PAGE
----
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Annex 1: Operating provision principles

Determining whether something impacts on the provisions can sometimes be a complex exercise. Currently underway is a review to bring together the experience over the last five years with the aim of improving (and simplifying) the decision making processes, as well as addressing some of the anomalies that can occur at the margins of the framework.

Following is an extract of guidance material available to Treasury analysts, and reflects (in greater detail) what has been published in various Economic and Fiscal Updates since December 1996.

Operating Balance

Principle – All changes in the operating balance resulting from a discrete government decision to introduce a new initiative or change the cost of existing initiatives impact against the $5.9 billion limit, whether they be changes in revenue, expenses or surpluses of SOEs and Crown entities.

Principle – The calculation of impacts is based on the net impact to the operating balance – where this can be calculated. For example, for benefit increases, the impact is net of the income tax component.

Principle – Excluded from the framework are all costs associated with forecasting changes, the recognition of existing contingent liabilities, and costs arising from natural disasters and civil emergencies.

Principle – Impacts are calculated based on the GST inclusive total, to align the framework to the appropriations framework.

What this means in practice is:

  • Gains or losses on sale of assets do not impact, even though they affect the Crown’s operating balance. They do not impact, as they are a direct function of the carrying value in the financial statements, which could vary substantially depending upon factors such as accounting policies, revaluation policies and timing of cyclical revaluations. Accordingly, the gain or loss may be considered subjective (and potentially manipulable).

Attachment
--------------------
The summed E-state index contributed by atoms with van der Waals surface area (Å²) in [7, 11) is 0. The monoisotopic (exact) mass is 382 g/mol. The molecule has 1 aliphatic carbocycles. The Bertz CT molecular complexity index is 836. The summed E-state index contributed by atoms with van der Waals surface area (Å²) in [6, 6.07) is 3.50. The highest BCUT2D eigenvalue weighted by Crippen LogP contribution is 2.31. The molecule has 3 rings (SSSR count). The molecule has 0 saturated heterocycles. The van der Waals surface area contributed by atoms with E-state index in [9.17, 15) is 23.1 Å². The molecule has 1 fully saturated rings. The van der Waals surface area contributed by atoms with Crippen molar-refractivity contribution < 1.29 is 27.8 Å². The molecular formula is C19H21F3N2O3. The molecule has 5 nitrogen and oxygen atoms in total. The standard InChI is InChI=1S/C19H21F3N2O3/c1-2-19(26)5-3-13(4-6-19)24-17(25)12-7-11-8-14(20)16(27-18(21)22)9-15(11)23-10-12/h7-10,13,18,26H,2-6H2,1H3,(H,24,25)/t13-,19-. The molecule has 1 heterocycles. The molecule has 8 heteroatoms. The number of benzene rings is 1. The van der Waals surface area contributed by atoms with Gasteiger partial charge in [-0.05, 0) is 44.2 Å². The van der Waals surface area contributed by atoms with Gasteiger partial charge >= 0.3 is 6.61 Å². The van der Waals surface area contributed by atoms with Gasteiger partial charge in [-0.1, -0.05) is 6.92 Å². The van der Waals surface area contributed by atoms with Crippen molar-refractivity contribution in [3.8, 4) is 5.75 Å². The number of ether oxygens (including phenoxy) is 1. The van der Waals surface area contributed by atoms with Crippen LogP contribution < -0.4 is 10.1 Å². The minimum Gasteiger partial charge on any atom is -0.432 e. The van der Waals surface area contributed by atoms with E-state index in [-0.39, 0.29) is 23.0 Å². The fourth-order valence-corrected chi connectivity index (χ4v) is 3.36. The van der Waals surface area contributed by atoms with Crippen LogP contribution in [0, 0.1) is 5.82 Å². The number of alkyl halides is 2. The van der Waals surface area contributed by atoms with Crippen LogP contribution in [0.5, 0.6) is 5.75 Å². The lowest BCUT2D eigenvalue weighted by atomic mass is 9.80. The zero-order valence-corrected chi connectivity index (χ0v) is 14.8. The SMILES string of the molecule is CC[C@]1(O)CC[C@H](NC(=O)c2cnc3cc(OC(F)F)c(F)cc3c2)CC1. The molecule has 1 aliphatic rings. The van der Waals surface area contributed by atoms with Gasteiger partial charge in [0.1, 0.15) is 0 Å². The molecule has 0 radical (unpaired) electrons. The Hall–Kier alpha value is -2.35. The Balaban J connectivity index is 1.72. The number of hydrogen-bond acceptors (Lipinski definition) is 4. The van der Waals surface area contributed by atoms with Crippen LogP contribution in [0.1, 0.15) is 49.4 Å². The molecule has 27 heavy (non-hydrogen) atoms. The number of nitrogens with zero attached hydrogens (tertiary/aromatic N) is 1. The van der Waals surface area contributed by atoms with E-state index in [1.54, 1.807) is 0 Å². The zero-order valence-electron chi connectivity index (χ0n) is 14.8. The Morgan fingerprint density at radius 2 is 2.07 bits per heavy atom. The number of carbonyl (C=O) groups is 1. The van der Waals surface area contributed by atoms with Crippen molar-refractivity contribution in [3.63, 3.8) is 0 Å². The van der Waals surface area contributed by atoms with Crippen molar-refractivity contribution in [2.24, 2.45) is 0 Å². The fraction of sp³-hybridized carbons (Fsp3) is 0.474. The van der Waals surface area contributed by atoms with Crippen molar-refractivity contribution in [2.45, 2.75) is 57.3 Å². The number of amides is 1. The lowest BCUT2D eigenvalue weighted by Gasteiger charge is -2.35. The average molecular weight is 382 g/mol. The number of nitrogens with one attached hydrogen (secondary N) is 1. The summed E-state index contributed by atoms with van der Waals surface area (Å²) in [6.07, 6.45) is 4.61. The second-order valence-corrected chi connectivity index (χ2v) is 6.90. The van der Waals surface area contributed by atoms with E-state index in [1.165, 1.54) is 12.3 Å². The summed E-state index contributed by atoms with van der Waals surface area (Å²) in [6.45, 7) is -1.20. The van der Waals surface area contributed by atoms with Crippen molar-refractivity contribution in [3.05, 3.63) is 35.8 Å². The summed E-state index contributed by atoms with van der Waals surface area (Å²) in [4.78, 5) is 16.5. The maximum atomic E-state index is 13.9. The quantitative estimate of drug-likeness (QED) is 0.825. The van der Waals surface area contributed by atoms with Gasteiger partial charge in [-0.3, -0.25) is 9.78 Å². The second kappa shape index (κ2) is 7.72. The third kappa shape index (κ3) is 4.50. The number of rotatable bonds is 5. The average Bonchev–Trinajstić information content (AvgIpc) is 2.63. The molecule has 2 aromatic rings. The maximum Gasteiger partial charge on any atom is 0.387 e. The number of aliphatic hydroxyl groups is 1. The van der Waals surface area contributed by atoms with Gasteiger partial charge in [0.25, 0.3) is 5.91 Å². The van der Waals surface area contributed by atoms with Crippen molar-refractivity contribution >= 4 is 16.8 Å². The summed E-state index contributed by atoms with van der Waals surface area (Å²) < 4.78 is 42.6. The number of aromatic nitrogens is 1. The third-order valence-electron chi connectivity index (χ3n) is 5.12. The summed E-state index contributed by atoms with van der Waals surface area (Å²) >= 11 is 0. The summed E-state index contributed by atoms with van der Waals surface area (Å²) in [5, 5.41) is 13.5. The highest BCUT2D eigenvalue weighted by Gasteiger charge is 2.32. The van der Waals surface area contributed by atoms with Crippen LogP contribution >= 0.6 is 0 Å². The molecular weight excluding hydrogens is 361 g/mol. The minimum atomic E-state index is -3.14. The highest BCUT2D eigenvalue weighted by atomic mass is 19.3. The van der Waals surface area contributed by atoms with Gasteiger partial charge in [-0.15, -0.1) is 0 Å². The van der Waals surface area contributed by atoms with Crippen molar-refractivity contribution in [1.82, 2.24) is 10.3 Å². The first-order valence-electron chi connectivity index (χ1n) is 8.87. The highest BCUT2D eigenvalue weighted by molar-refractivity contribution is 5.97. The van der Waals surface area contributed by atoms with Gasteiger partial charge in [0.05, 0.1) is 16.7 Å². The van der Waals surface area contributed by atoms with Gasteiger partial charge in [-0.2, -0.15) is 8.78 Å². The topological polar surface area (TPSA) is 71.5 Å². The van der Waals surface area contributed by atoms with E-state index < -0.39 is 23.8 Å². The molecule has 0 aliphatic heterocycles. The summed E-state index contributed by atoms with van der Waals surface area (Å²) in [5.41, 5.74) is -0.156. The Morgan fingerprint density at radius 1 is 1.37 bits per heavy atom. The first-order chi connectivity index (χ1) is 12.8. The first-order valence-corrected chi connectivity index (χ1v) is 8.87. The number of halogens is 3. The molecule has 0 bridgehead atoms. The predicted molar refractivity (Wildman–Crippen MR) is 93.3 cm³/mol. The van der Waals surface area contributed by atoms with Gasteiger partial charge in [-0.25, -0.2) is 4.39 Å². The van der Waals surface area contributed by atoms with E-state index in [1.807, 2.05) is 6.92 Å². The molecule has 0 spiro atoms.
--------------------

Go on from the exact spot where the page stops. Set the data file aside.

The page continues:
• Any action taken to sell assets below market value by the Government will impact against the $5.9 billion fiscal provisions, as this would be a discrete Government decision. The amount that would impact is the difference between market value and the sale price.
  • On the other hand, if a board of an SOE/CE made the decision to sell assets below market value with no government involvement, as opposed to being a government directive, then this would not impact. The government has no discretion in this instance.
  • Devaluations only impact on the Crown operating balance where the impact of the devaluation exceeds the balance in the Crown’s revaluation reserve for that particular class of asset. Revaluations which impact on the operating balance do not count for two reasons:
    • The rationale for not counting gains/losses on sale of fixed assets is that it simply reflects the latest valuation of the assets. The same should apply for any revaluation reserve deficit taken to the operating balance.
    • Where the devaluation results from a specific government decision (e.g. to introduce competition and lower prices), then the change in asset value effectively represents the discounted value of future profits foregone, which will already have impacted on the fiscal provisions.